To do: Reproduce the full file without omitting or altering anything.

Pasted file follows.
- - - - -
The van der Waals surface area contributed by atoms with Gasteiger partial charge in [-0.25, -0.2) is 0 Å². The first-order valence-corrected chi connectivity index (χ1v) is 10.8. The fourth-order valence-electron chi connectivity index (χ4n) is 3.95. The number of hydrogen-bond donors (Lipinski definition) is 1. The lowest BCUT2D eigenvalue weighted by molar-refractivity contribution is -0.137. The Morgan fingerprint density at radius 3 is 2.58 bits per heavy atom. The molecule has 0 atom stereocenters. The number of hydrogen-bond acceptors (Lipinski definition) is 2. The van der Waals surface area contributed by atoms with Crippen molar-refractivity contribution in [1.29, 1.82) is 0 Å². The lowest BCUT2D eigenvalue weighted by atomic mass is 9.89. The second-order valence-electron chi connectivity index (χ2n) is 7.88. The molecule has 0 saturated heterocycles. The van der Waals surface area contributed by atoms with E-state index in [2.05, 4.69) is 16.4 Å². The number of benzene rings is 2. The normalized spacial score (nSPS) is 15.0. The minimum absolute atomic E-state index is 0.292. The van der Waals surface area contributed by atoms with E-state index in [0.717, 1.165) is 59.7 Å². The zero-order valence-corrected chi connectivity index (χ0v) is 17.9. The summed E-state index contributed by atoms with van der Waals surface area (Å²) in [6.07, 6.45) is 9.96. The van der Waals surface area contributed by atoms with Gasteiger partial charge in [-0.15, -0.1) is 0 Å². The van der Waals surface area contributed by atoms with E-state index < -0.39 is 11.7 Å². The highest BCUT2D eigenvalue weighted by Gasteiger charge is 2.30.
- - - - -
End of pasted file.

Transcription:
The van der Waals surface area contributed by atoms with Gasteiger partial charge in [-0.25, -0.2) is 0 Å². The first-order valence-corrected chi connectivity index (χ1v) is 10.8. The fourth-order valence-electron chi connectivity index (χ4n) is 3.95. The number of hydrogen-bond donors (Lipinski definition) is 1. The lowest BCUT2D eigenvalue weighted by molar-refractivity contribution is -0.137. The Morgan fingerprint density at radius 3 is 2.58 bits per heavy atom. The molecule has 0 atom stereocenters. The number of hydrogen-bond acceptors (Lipinski definition) is 2. The van der Waals surface area contributed by atoms with Crippen molar-refractivity contribution in [1.29, 1.82) is 0 Å². The lowest BCUT2D eigenvalue weighted by atomic mass is 9.89. The second-order valence-electron chi connectivity index (χ2n) is 7.88. The molecule has 0 saturated heterocycles. The van der Waals surface area contributed by atoms with E-state index in [2.05, 4.69) is 16.4 Å². The number of benzene rings is 2. The normalized spacial score (nSPS) is 15.0. The minimum absolute atomic E-state index is 0.292. The van der Waals surface area contributed by atoms with E-state index in [0.717, 1.165) is 59.7 Å². The zero-order valence-corrected chi connectivity index (χ0v) is 17.9. The summed E-state index contributed by atoms with van der Waals surface area (Å²) in [6.07, 6.45) is 9.96. The van der Waals surface area contributed by atoms with Gasteiger partial charge in [-0.15, -0.1) is 0 Å². The van der Waals surface area contributed by atoms with E-state index < -0.39 is 11.7 Å². The highest BCUT2D eigenvalue weighted by Gasteiger charge is 2.30.